Each political path has great consequences depending on which you pick; if you choose to stand and fight you’ll largely be on your own facing a far more powerful nation. Seek help from the League and you can inflict some powerful debuffs on Italy and fight them on your own terms. But you will be limited in what territory you can get at the end of the war. The Communist path can result in you becoming a puppet of the Soviet Union. And the fascist path will drag you into war with the Allies when the war comes. It feels like a nation front loaded with content. Because as soon as that war ends there isn’t much to do. And if it drags on too long you might not have the time to build up to expand or gain extra territory.
There is also a bonus nation included, this being the Sultanate of Aussa. It and the other releasable nations within Ethiopia gain their own mini-focus trees. However, it is just the same shared tree with a few cosmetic changes here and there. They aren’t as in-depth as the others but it is neat I suppose if you ever want to play as one of them and reform/replace Ethiopia in the region. Incidentally whilst you can release and balkanise Italy but the nations spawned by that do not gain their own trees and instead have a generic one.
As a whole, the changes brought in Hearts Of Iron IV: By Blood Alone have been interesting to play in this review. Whilst many are welcome (like giving Italy a decent focus tree) this isn’t the major shake-up it feels it should be. Don’t get me wrong, all the changes are good in and of themself. But it feels like a collection of ideas that oftentimes don’t sit well together or feel underdeveloped (like the balance of power concept). But I suppose that is where the modding community will race to our aid as always.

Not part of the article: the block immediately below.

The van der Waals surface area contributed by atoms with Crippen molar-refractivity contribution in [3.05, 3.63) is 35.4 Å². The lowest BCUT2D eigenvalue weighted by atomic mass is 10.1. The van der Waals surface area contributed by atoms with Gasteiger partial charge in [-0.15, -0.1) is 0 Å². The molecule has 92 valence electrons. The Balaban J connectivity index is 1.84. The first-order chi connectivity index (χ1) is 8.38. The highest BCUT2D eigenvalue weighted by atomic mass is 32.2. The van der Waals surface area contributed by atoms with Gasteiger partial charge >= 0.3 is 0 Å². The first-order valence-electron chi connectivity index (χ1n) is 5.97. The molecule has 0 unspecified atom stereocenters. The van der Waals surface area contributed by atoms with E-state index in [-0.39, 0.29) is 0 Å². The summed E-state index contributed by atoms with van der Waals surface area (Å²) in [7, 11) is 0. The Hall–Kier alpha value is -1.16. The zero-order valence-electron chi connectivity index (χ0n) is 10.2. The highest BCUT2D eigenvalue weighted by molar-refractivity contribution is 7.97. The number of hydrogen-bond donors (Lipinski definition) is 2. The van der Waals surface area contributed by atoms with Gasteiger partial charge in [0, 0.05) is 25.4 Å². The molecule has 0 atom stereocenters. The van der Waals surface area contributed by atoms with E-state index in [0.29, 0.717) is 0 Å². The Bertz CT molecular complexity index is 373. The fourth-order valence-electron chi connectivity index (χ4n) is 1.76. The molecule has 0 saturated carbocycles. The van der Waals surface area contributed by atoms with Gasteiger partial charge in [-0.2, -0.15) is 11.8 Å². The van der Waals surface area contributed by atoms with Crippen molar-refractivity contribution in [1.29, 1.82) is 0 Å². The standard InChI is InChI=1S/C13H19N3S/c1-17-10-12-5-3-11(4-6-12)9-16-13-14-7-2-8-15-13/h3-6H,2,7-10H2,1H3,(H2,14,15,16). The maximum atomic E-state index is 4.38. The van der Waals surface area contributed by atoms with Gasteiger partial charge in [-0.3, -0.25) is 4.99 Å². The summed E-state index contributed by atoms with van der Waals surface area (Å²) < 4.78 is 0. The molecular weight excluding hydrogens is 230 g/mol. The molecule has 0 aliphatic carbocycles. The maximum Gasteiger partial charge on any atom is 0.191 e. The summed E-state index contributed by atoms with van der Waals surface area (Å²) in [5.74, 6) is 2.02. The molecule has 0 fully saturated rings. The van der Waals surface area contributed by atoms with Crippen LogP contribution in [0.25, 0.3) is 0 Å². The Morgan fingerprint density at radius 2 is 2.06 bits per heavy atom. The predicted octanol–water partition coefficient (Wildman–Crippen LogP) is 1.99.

Graphics & Audio – Hearts Of Ironing
As one would expect the soundtrack for Hearts Of Iron IV: By Blood Alone features a collection of new tracks all of which I enjoyed listening to during my playthrough for this review. Generally speaking, I don’t really have the game’s soundtrack playing whilst I play. And will usually have like a podcast or something going instead. But with how good the music is in this update I may do that a little less in future. Or at least until I grab a few achievements here and there.
The graphics are largely unchanged from the base game. With any changes and alterations to them relatively minor things. Or changes that are generally on the interface side of things; alterations to menus and such. And for the most part, Paradox has done a fine job in producing graphics that are easy to view; the new peace conference system is easy enough to read (even if some icons are too small). And the plane designer is easy to navigate. The only issue I have comes with the new medal system. Basically once a division has achieved something great it can earn a medal to boost its stats. Plus you can promote the officer from that division to a general and they may start out with a trait. However, how this works isn’t clear from how it is presented. And it isn’t obvious where you find this stuff out intuitively.
Hearts Of Iron IV: By Blood Alone was reviewed on PC.